Captain Harry Spalding (Ray Barrett) has recently suffered some bad news when he was told of the death of his brother, Charles (David Baron). What he was not told was the manner of his demise, which involved him being bitten on the neck by a mysterious creature and dying painfully but swiftly from its poison. Harry decides to move into his brother's Cornish cottage with his wife Valerie (Jennifer Daniel), partly to have somewhere to live, and partly to find out more about the puzzle of Charles, but they are to be greeted with a frosty reception from the locals...
If you have seen director John Gilling's Plague of the Zombies and are watching this and thinking, hello, looks familiar, there's a good reason for that (this also works the other way around as well). That being, they were both shot on the same sets and back to back in a spot of costcutting; you might also find the plot here somewhat similar to the earlier Hammer horror The Gorgon, although instead of Greek myths, it's Eastern mysticism which concerns us here. While it never whips up into the frenzy it keeps threatening to do, it's still an interesting addition to this studio's line of non-Frankenstein and Dracula monsters.
It does get close to a build up of delirium in some sequences, but it's a little too staid in its worries to really let loose. After an introduction that sees poor old Charles kick the bucket after wandering around for a couple of minutes, face turning black and foaming at the mouth of course, we're stuck with some pretty colourless leads. It's not the actors' playing that is at fault, it's the humourless script by Anthony Hinds, although there is an unintentional laugh near the start when Harry clears the village pub not once but twice merely by striding in and announcing himself.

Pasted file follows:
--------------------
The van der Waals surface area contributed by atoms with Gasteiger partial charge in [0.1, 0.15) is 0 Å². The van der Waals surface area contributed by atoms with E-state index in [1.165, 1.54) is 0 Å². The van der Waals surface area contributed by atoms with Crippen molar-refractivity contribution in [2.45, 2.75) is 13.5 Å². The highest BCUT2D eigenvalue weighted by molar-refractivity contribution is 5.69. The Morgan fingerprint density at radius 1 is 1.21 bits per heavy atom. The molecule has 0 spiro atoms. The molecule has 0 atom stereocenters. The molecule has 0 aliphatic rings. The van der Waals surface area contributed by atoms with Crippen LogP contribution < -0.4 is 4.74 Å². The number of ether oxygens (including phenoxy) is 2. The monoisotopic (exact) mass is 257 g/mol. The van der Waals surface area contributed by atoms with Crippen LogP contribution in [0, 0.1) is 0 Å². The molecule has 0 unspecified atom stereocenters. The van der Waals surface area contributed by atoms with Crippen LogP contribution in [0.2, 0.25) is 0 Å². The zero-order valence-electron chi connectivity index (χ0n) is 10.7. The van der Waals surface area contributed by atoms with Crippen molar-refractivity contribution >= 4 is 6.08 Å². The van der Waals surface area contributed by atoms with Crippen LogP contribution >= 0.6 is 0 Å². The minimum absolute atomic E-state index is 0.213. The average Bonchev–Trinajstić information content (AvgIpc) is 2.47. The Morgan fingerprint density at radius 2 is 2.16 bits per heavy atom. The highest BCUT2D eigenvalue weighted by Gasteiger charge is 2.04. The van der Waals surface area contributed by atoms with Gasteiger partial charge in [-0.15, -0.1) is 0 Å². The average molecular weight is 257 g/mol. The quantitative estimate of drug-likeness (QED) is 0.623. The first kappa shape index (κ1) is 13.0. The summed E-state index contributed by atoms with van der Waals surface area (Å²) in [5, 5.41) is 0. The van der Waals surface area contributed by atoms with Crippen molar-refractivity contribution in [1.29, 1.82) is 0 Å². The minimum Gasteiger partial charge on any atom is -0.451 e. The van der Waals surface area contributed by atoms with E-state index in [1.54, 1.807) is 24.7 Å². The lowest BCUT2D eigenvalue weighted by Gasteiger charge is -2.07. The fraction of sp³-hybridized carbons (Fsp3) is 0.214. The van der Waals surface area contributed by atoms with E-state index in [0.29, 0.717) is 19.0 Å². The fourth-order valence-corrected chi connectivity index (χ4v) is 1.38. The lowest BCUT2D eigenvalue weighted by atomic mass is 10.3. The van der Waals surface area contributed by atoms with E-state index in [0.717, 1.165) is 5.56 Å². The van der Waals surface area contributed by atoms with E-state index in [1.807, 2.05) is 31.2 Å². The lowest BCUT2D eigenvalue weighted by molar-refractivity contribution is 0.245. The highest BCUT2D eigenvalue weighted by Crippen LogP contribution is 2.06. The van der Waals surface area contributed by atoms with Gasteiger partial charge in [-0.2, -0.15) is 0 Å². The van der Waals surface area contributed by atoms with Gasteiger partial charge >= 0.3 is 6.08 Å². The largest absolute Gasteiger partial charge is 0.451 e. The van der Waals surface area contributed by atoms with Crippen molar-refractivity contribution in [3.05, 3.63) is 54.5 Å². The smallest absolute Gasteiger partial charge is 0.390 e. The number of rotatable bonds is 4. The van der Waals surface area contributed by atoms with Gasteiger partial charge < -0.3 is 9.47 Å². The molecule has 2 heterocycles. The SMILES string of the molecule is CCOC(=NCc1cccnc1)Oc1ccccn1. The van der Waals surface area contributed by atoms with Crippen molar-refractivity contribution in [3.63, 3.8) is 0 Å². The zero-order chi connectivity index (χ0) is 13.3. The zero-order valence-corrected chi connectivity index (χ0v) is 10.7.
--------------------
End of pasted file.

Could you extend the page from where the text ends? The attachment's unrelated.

It's the character actors who steal the show, then, with Michael Ripper and John Laurie having the most fun with their roles. Ripper is the local pub owner who takes a kindly but insistent interest in the recent death, helping out Harry in his investigations. Also assisting is Laurie's Mad Peter, the resident eccentric as his nickname implies, who hears strange noises on the moors and takes advantage of the Spaldings' offer of dinner: plenty of opportunities for eye rolling there. Sadly, in spite of Laurie introducing a spark into the proceedings, he turns out to be the next victim.
So what is behind the killings? It's not too hard to figure out with the most sinister happenings occuring at the mansion of local doctor - of theology - Franklyn (Noel Willman), who lives there with his daughter Anna (Jacqueline Pearce, best known to Brits from her role in gloomy science fiction serial Blake's 7 the next decade) and his Malayan manservant (Marne Maitland). There's a potent mixture of colonial guilt and unhealthy overprotectiveness in the personality of Franklyn that leads to tragedy and more, and this hangs heavily over the characters, with lonely, sitar-playing Anna suffering more than most - apart from those who get chomped in the neck, of course. It all ends far too predictably, as even by this time the finale here was old hat but The Reptile proved high quality enough for a middle-ranking Hammer effort. Music by Don Banks.